The Chinese regulators have launched an anti-trust investigation against Ericsson over complaints against its intellectual property licensing practices, an unusual move that comes as Chinese companies increase efforts to gain ground in the race to 5G.
“The State Administration for Market Regulation (SANR) has started an inquiry into Ericsson’s IP practice given the complaints from relevant enterprises,” (our translation) the company said in a statement sent to TechNode on Monday. Ericsson declined to comment on an ongoing investigation, but maintained that it licenses its patents based on fair, reasonable, and nondiscriminatory (FRAND) terms, and will fully cooperate with the probe.
According to Chinese media outlet Laoyaoba, a number of Chinese smartphone manufacturers were said to have lodged earlier complaints against Ericsson on allegations of breaking anti-trust rules in its 3G and 4G patent licensing practice. Two Chinese industry insiders declined to name the companies when contacted by TechNode on Monday.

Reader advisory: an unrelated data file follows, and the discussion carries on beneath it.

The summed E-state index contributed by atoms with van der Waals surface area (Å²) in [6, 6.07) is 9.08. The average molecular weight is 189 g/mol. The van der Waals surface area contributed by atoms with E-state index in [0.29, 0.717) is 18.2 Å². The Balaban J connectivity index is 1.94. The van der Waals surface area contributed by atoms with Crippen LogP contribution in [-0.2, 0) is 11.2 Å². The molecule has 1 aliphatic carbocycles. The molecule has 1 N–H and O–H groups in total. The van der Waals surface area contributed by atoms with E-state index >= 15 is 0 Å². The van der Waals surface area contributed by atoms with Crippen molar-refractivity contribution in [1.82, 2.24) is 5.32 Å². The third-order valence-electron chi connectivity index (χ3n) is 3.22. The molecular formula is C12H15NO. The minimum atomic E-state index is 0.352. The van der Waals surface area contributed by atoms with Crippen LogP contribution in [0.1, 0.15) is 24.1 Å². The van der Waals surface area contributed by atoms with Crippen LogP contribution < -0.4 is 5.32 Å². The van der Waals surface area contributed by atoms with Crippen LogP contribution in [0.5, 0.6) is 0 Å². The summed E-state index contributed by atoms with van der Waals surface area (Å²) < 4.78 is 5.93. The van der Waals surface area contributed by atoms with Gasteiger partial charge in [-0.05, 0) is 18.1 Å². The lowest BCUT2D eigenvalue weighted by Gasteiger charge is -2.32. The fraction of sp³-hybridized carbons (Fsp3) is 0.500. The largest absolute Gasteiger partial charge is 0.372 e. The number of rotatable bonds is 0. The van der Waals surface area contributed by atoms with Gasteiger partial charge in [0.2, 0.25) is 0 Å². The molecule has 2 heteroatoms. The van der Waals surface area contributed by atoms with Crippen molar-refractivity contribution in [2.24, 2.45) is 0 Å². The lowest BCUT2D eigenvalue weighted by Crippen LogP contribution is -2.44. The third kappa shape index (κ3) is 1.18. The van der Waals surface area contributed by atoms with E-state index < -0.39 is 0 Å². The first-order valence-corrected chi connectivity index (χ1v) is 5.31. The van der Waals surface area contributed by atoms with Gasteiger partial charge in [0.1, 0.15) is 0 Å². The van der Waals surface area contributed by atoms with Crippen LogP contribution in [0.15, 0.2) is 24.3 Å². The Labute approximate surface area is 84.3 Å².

This is the second probe of a foreign enterprise by Chinese anti-trust regulators following the record fine imposed on Qualcomm in February 2015. The US telecommunication giant paid RMB 6.08 billion (around $975 million) for abusing its dominance in the Chinese market with infractions including over-priced royalties and tie-in sales, reported Tencent Tech.
The investigation comes as Chinese tech giants step up efforts to gain an upper hand in an escalating global 5G race. A US government official in said in late March that the Department of Defense was in talks with Huawei rivals including Ericsson and Nokia about its 5G roll-out plan, adding that many EU allies were “leaning forward” in a 5G cooperation for military use.
Ericsson is the world’s top telecommunications infrastructure provider after surpassing Huawei in 2018 for the first time in two years with 29% market share in 2018, Nikkei reported citing research firm IHS Markit. The Swedish telecommunication giant announced a global patent licensing agreement with Chinese smartphone maker Oppo in February, including a cross-licensing deal for 2G, 3G and 4G patents.